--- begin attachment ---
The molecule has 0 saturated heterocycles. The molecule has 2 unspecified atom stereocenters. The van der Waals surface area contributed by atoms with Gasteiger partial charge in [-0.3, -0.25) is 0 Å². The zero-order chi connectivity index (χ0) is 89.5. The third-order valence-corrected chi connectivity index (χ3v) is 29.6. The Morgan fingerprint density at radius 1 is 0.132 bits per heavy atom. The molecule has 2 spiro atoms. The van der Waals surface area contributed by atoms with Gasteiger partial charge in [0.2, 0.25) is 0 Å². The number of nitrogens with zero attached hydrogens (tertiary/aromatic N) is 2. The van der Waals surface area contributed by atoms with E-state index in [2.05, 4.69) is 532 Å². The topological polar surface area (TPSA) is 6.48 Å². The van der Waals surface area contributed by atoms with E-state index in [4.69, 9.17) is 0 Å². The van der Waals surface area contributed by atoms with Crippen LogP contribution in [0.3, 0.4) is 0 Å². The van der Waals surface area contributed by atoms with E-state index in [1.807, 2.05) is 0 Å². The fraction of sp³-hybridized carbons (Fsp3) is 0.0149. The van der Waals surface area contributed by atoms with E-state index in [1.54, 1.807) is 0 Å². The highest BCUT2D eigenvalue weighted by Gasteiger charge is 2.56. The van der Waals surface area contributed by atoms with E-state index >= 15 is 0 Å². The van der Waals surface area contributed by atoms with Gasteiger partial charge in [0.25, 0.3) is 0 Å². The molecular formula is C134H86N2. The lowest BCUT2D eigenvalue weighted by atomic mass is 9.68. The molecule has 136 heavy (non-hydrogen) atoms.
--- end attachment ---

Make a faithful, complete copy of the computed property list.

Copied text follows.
The molecule has 0 saturated heterocycles. The molecule has 2 unspecified atom stereocenters. The van der Waals surface area contributed by atoms with Gasteiger partial charge in [-0.3, -0.25) is 0 Å². The zero-order chi connectivity index (χ0) is 89.5. The third-order valence-corrected chi connectivity index (χ3v) is 29.6. The Morgan fingerprint density at radius 1 is 0.132 bits per heavy atom. The molecule has 2 spiro atoms. The van der Waals surface area contributed by atoms with Gasteiger partial charge in [0.2, 0.25) is 0 Å². The number of nitrogens with zero attached hydrogens (tertiary/aromatic N) is 2. The van der Waals surface area contributed by atoms with E-state index in [2.05, 4.69) is 532 Å². The topological polar surface area (TPSA) is 6.48 Å². The van der Waals surface area contributed by atoms with E-state index in [4.69, 9.17) is 0 Å². The van der Waals surface area contributed by atoms with Crippen LogP contribution in [0.3, 0.4) is 0 Å². The van der Waals surface area contributed by atoms with E-state index in [1.807, 2.05) is 0 Å². The fraction of sp³-hybridized carbons (Fsp3) is 0.0149. The van der Waals surface area contributed by atoms with E-state index in [1.54, 1.807) is 0 Å². The highest BCUT2D eigenvalue weighted by Gasteiger charge is 2.56. The van der Waals surface area contributed by atoms with E-state index >= 15 is 0 Å². The van der Waals surface area contributed by atoms with Gasteiger partial charge in [0.25, 0.3) is 0 Å². The molecular formula is C134H86N2. The lowest BCUT2D eigenvalue weighted by atomic mass is 9.68. The molecule has 136 heavy (non-hydrogen) atoms.